* Retail sales volumes shrink 1.4 pct in first quarter
* Sterling falls after worse-than-expected numbers
* Inflation starting to hammer consumer spending - ONS (Updates with reaction from finance minister and Bank of England)
By Andy Bruce and Alistair Smout
LONDON, April 21 (Reuters) - British retail sales posted their biggest quarterly fall in seven years in the first three months of 2017, as rising prices since last year’s Brexit vote put more pressure on consumers, official data showed on Friday.
The volume of goods sold in shops and online contracted by 1.4 percent in the three months to the end of March, after rising 0.8 percent in the last three months of 2016, the Office for National Statistics said.
This was the biggest quarterly decline since early 2010, and reinforced most economists’ view that household spending, the main driver of the economy, is now slowing sharply.
Sterling fell after the data to its lowest level since Prime Minister Theresa May called for an early election on Tuesday, and finance minister Philip Hammond went on the defensive, insisting that strong job growth would bolster consumer morale.
But with wage growth proving sluggish - and one Bank of England policymaker saying on Friday that inflation could hit 3 percent later this year - many households are likely to find their incomes are falling in real terms.
“Families are facing the fastest rise in living costs for over three years and they are reining in their spending rapidly,” Richard Lim, chief executive of the Retail Economics consultancy, said.
“We’re concerned for the outlook for the retail industry given the toxic mix of rising operating and sourcing costs against a backdrop of weaker consumer demand and heightened political and economic uncertainty.”
Retail sales data are not a precise guide to household consumption, but analysts said Friday’s figures were an unpromising signal for the economy, corroborating other surveys that show inflation taking a toll on household finances.
The ONS said falling retail sales were likely to shave around 0.1 percentage points off first quarter economic growth data due next week - the first negative contribution from the sector since late 2010.
Retail sales volumes during March alone were worse than all forecasts in a Reuters poll of economists. They shrank by 1.8 percent, after a 1.7 percent increase in February.
The ONS said the recent poor run of retail sales figures appeared to be linked to rising inflation. Its measure of retail prices rose 3.3 percent in March compared with a year ago, the biggest such increase in five years.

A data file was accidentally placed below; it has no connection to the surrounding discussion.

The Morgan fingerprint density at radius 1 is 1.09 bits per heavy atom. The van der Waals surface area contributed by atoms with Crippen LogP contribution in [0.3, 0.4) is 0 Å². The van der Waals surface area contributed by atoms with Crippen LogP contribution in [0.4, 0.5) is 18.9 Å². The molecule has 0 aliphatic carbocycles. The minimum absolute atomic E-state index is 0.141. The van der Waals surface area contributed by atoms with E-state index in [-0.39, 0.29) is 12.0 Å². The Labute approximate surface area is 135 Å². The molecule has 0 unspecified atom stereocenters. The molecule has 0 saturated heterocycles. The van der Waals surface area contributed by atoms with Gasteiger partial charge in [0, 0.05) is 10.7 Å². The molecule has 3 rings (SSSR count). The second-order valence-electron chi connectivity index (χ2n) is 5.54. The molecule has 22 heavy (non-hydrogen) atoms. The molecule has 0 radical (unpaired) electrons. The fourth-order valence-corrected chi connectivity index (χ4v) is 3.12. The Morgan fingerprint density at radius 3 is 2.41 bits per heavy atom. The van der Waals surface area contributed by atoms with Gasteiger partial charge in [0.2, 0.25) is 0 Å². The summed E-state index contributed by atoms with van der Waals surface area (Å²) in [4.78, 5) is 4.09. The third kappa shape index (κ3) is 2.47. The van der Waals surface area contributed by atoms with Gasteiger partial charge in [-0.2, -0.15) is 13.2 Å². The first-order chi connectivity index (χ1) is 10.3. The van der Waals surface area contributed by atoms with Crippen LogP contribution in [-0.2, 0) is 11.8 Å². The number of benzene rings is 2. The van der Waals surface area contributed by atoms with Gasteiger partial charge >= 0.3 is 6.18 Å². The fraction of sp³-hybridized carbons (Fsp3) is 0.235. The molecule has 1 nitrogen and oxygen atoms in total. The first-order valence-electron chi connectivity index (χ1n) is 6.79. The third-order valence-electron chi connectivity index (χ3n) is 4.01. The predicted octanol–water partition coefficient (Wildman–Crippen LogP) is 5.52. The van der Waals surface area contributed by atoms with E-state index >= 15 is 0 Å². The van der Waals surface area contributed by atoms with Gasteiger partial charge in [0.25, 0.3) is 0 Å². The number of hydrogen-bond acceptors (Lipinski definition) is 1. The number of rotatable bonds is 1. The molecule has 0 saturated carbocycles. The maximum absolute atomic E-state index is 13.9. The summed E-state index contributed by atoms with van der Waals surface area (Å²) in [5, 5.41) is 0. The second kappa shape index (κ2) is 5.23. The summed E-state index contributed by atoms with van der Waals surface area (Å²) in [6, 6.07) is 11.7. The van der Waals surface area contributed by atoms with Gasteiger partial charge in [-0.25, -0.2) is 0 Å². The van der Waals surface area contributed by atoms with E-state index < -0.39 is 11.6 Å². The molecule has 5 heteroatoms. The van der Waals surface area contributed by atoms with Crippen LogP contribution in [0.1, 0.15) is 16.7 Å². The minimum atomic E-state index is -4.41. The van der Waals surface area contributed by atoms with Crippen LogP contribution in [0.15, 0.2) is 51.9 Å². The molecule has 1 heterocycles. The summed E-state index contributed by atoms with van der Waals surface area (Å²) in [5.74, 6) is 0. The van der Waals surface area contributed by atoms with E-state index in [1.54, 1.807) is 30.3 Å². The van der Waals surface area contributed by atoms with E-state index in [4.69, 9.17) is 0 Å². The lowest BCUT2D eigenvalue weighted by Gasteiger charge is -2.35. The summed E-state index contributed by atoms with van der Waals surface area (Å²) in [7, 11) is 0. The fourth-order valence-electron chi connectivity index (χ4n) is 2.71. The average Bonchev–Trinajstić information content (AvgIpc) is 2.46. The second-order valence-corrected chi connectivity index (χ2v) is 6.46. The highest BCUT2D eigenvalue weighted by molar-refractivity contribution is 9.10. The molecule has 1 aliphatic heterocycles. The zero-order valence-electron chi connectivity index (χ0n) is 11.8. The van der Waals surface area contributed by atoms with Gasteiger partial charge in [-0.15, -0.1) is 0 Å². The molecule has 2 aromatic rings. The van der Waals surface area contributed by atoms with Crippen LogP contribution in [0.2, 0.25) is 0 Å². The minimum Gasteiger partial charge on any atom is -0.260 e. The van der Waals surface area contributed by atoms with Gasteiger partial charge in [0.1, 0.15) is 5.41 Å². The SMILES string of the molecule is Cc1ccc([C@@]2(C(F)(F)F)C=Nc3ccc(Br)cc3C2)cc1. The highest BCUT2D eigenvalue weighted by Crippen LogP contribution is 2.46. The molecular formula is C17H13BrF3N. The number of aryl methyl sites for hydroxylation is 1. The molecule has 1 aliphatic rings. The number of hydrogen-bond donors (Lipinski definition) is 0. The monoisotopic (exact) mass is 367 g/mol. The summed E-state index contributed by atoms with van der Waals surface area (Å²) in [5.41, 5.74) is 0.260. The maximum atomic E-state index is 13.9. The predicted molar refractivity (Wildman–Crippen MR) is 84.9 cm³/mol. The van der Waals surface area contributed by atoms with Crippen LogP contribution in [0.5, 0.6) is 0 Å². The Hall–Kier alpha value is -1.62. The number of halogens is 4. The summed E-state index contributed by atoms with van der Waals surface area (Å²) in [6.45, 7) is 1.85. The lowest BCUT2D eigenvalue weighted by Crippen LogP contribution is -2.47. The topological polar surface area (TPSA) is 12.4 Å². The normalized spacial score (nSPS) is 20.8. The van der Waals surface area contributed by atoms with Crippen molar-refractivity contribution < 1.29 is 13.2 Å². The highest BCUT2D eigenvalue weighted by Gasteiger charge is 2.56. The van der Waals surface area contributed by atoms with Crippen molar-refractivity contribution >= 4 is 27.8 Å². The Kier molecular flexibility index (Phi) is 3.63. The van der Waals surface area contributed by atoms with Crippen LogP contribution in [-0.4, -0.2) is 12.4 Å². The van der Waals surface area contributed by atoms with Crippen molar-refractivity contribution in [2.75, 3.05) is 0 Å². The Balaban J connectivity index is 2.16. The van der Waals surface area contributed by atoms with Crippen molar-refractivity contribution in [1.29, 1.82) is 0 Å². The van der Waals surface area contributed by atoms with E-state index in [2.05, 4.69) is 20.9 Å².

The broader official measure of consumer prices is also rising strongly, led by rising energy costs and exacerbated by the pound’s fall following last June’s vote for Brexit.
The outlook for consumer spending is key for policymakers gauging the outlook for Britain’s economy as it gears up to leave the EU.
Hammond told reporters in Washington that the retail data was volatile on a monthly basis, and the BoE sees only a limited correlation between retail sales and longer-term trends.
Michael Saunders, a member of the BoE’s Monetary Policy Committee, said economic growth this year and next might slightly beat the BoE’s February forecasts - though he expected this to be driven by exports and investment, not by consumers.
Reports from retailers themselves have been mixed. Associated British Foods’ discount fashion arm, Primark, traded well through Britain’s Easter holiday period, the group’s boss said on Wednesday.
The ONS said there was no evidence to suggest the timing of the Easter holidays distorted retail sales figures for March, though some analysts said they thought it might have been a drag - suggesting scope for an April rebound.
“But even bearing this in mind, it is difficult to put a positive spin on today’s figures,” Victoria Clarke, economist at Investec, said.
Year-on-year, retail sales growth slowed to 1.7 percent in March from 3.7 percent in February, compared with forecasts of 3.4 percent growth.
Additional reporting by David Lawder in WASHINGTON; Editing by Larry King and Hugh Lawson